Consider us your therapists in your Rewards. We’re there to help but also be fair and consistent. We can give you insight about the information that you can only have by word of mouth (which is almost always untrue) or won’t have access at all. Think about it like you have a legal issue and you go directly to the Corporate Legal Counsel.
Same thing here… Just don’t misuse this service and don’t take our recommendations as we try to damage your career – if we say so, it’s real.

I assume that if your C&B professionals and employees work together taking above points into consideration, the organization’s journey in Strategic HR Communication will have a big leap sooner than you think.

Infographic: Inflation Rates of the Last Decade

One of the most important economic factors that Compensation & Benefits professionals usually take into consideration is the inflation rate in their country and/or region.

Since some time, I have gathered quite a significant amount of data from various survey providers and economic research reports and summarized the outcome in a simple yet effective infographic.

The results are interesting and more analysis can be done with the data but I tried to give a nice sneak preview with that.

This infographic shows you some key data regarding the worldwide inflation rates between 2003 and 2013.



P.S.: Please click here if you cannot see the embedded version.

Should the C&B professionals be certified?


I’m really delighted to see my score on my last required exam to be certified as CCP (Certified Compensation Professional) by the renowned and reputable organization WorldatWork.  This is my second certification – the previous one was GRP (Global Remuneration Professional) – and I admit that it really took a lot of time and hard work to get them.

When I was talking with my colleagues and friends about my study the whole year, I’ve been asked many times if it’s worth it or if I really require them.

First of all, I just want to highlight the famous quote of Allan Bloom:

 Education is the movement from darkness to light.

That is I really care about and believe in. What I see in today’s world that it’s not the financial system nor the army or technological advancements, but the education system. If you really want a population regardless the scale, be it a nation, a group or just a team, develop and transform itself to adapt rapid changes of mankind, you need to have a robust education system. Afterwards, it has to be enhanced with the mindset of the people: Continuous, lifetime learning.

Back to the question of the requirement, I’ll be very political…
I do not have a clear answer, so: Yes and No.

Yes, because:

  • I’m 100% sure that you’ll have a basic foundation about the methodology and generally accepted updated practices.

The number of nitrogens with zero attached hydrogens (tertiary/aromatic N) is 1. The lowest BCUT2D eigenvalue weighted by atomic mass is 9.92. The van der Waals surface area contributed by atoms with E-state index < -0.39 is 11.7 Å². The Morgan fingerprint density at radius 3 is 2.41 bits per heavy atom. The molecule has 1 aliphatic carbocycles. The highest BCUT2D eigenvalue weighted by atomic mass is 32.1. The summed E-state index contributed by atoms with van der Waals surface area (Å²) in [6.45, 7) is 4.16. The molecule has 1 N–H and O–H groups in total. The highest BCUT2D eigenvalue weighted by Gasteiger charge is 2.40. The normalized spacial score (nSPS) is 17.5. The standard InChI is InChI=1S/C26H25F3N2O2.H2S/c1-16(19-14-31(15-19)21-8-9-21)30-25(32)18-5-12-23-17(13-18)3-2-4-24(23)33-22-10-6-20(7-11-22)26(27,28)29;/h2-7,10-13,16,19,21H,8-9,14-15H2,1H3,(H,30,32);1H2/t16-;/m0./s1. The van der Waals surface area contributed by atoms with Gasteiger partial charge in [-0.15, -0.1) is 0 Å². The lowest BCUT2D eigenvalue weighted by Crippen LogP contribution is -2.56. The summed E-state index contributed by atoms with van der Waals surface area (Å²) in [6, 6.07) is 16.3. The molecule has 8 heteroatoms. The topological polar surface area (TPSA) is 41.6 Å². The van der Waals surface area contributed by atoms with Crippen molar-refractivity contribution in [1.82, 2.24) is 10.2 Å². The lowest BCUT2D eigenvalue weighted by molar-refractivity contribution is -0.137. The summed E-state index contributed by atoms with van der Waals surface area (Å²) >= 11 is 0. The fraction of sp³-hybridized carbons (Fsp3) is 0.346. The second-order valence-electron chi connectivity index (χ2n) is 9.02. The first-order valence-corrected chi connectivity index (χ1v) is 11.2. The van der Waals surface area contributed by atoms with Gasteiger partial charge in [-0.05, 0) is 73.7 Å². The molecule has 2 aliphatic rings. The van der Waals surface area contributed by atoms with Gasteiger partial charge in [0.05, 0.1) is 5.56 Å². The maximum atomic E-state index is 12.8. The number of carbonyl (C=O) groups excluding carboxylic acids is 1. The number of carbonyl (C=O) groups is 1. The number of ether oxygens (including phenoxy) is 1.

• They give you a good point of view for the new era of HR: Being strategic business partner specialized in Total Rewards.
  • It’s an accepted and respected certification, which will shine in your CV.

And No, because:

  • Like all other certifications, nobody forces you to get one for a job. Many experts, gurus, VPs etc. don’t have such certifications. It won’t hurt your career advancement if you don’t get it.
  • There’s a cost, eventually. That might be a burden for many people.
  • It takes a lot of time and work (even if you’re a seasoned expert in Rewards area). I’m one of the fastest certified people especially in Middle East while working and it took almost one year for me to get both certifications.

So, I’m not going to do any advertisement for the certifications, especially after I also started having a volunteer participation in WorldatWork, but when I look at each of those 3 top reasons for both answers; I would choose the part “yes” and go for them.

I did and I’m going to do so… “because education matters.”


The main bridge between HR and Finance is C&B

All organizations in modern business world are trying to bring Human Resources and Finance closer as a main result of cost efficiency or profit maximization. As HR costs rise day by day and the war for talent is pushing really hard on organizations to reduce such costs; both departments’ professional are forced to work together to control the costs.

Yes, we always mention the word costs because (unfortunately) HR is one of pillars in an organization that doesn’t create any revenue although carries an enormous capital. As a fiscal point of view, being a good HR professional requires with a competency of controlling costs.

Image courtesy of sheelamohan /
Image courtesy of sheelamohan /

Well, when we talk about money, especially within Human Resources area, all fingers point to one department of course: Compensation&Benefits.

As we always say; A good C&B practice is simple and cost-effective. Therefore a good C&B professional needs to have the competency I mentioned above. Combined with communication skills, C&B professionals should bridge Finance and HR departments and ensure that both talk the same language and align seamlessly.

Following tips might help you to be successful if you are experiencing hard time with this issue:

  • Go to Gemba

If you never heard this jargon, the  Japanese term “gemba” means “the real place” or “where the action happens or value created”. So, in production areas if you have an issue in your production line according to Kaizen or Continuous Improvement methodologies you should go to “gemba”. You should go to the place where the problem rose and check what happens. In our case, basically you should directly go to Finance department and talk to respective stakeholders to align with them. Don’t forget; communication matters!

  • Streamline processes

From my previous experiences, it’s always good to brainstorm/sit down couple of days and sort all processes between two departments and create process maps. Document it, train it and always check it. You’ll see that if two people start talking the same language actually they don’t stop!

  • Standardize tools

This comes along with the former point. By streamlining processes you should really start creating robust, standardized reports that have to be useful and meaningful for both parties. According to Aristotle, there are three modes of persuasion: ethos, pathos, logos whereas logos meaning logical appeal (by facts, figures) is the most persuasive out of this three.
Long story short; standardized tools and reports persuade better.

  • Be able to look from multiple points of view and listen

I think this is the hardest but most important factor. Usually, both sides have a very different angles to look into the issues. That’s why you always have to look at both sides listen to rationales of both and try to solve all issues closest to the optimum “win-win” situation.

I assume that if you can make all above worked out, your organization (and eventually yourself) will benefit from it.